Facebook Workplace has released a new report, highlighting the disconnect between Australia’s frontline workforce and their employers.
Deskless not Voiceless surveyed 250 business leaders and over 1,000 frontline employees to examine how connected, how empowered, and how valued these deskless – or frontline – workers are in Australia. It found that there is a large disconnect between frontline workers and the rest of their business.
Australian frontline employees said:
- They don’t feel connected to the head office or leaders of their company
- There are barriers to communicating internally without the means, details or tools they need to reach decision-makers
- They don’t feel valued, heard and aren’t empowered to share new ideas
Employees don’t feel connected to head office
Getting out of HQ and interacting with deskless staff face-to-face will always be preferable, but it’s not always possible. Business leaders can supplement it with other, more regular touchpoints to bridge the communications divide between frontline staff and HQ.
Despite regular management visits to stores and branches, only 13 per cent of employees said they feel connected to their company headquarters. 11 per cent of deskless employees say they don’t feel connected to any part of their company. This highlights a significant disconnect between deskless workers and their managers.
There are barriers to communication internally
Physical distance is not the only challenge impacting the ability to connect deskless employees with their organization. The research reveals top-down complex organizational structures are a significant hurdle for internal communication. Two thirds of frontline employees say there are barriers to communicating within their company. The main obstacle is that 58 per cent are told to report anything important through their immediate manager. More worryingly, 31 per cent of deskless workers in Australia don’t have access to the details of the correct person to contact in their company as well as the means to do so.
It’s also important to understand the power of mobile-first collaboration tools. 35 per cent of front-line employees say they came up with their best ideas outside of work hours. Giving employees tools in the palm of their hand can increase the chances of someone sharing a good idea.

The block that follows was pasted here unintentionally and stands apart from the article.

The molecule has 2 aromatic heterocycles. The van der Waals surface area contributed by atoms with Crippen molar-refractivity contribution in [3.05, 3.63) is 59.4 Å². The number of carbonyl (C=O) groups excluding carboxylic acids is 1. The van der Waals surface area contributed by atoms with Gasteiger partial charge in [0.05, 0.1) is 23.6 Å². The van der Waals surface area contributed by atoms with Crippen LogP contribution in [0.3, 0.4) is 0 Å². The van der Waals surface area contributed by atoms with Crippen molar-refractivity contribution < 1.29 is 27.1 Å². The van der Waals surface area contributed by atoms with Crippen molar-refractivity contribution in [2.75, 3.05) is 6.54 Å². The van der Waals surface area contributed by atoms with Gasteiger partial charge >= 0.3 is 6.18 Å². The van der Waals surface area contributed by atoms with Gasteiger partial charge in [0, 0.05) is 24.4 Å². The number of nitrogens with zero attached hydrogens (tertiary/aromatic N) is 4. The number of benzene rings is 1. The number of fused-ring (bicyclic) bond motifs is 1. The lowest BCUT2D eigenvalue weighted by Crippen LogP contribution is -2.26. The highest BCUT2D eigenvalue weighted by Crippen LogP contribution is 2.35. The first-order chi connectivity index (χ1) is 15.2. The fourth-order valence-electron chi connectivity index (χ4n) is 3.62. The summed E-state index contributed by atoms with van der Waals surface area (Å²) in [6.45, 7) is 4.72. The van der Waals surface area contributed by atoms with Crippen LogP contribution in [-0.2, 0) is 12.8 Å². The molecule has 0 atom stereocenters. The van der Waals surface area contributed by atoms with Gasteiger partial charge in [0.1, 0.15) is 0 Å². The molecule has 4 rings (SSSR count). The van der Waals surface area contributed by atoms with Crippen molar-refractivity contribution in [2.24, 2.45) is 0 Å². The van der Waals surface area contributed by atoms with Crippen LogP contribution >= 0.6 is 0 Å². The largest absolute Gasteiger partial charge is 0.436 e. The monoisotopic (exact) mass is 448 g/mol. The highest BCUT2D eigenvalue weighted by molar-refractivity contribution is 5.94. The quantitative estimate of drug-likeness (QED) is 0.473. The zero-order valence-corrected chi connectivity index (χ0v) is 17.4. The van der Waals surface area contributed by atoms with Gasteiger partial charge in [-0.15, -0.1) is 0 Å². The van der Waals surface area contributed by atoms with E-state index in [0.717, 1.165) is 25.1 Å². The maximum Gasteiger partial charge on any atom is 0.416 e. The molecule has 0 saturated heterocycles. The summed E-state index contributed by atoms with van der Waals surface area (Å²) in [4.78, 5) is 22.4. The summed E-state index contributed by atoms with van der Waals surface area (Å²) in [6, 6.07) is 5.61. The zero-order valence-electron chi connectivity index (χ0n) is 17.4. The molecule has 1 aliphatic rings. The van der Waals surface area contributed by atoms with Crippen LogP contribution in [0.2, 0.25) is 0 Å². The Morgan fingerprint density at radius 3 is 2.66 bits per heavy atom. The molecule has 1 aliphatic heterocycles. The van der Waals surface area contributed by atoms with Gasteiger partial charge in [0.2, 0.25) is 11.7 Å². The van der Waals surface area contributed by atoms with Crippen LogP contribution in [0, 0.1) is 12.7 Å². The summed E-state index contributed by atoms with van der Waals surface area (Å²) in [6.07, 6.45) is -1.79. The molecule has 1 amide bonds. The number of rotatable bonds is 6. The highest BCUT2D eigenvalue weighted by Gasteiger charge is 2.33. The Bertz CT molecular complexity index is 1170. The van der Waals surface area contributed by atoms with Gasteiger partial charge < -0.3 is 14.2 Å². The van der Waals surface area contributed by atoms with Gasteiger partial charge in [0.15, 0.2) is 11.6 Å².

Employees don’t feel empowered
Employees tend to feel engaged when they are consulted and feel able to contribute to the businesses. Both managers and frontline employees agree that coming up with ideas for the business is a joint responsibility. But when it comes to actually happening, only 34 per cent of deskless employees say it happens in their organization.
Feeling disempowered is the main bottleneck to creativity among deskless employees with 40 per cent attributing this as the reason they don’t share ideas at work. One in 5 say they aren’t encouraged to speak up and/or there are no channels in place for them to do so. Managers seem blind to this; 85 per cent of managers think frontline employees do feel empowered to share their ideas.
Workplace director APAC Luke McNeal said: “Deskless not Voiceless research found that there is a communication failure between managers and frontline workers in Australia which is leading to feelings of isolation and disengagement, stifling innovation and creativity. Deskless employees told us that they struggle to feel connected to head office and company leaders, that there are barriers to communicating internally without the means, context, and tools needed to reach decision makers. And that they don’t feel empowered to share new ideas.
“This disconnect is inhibiting growth. We know that deskless workers – who many times are the first and only touchpoint with customers – are untapped sources of insight and knowledge. To combat this, businesses must focus on engaging with their entire workforce, especially those who don’t sit in HQ. At Workplace, we believe that when everyone is connected business runs more smoothly; internal culture is stronger, communication is faster and collaboration is better.”
Facebook AUNZ managing director Will Easton said: “The future of work is going to be about breaking down barriers – geographic, departmental, linguistic, and more. Technology can connect everyone, from the C-suite to frontline workers, giving everyone the same tools to communicate and collaborate.
“By giving everyone a voice, businesses achieve real benefits – employee engagement goes up, customer satisfaction increases and ideas bubble up from the frontline. Iconic Aussie brands, like Bunnings and Taronga Zoo, have used Workplace to create stronger internal culture and empower their employees to make faster decisions.”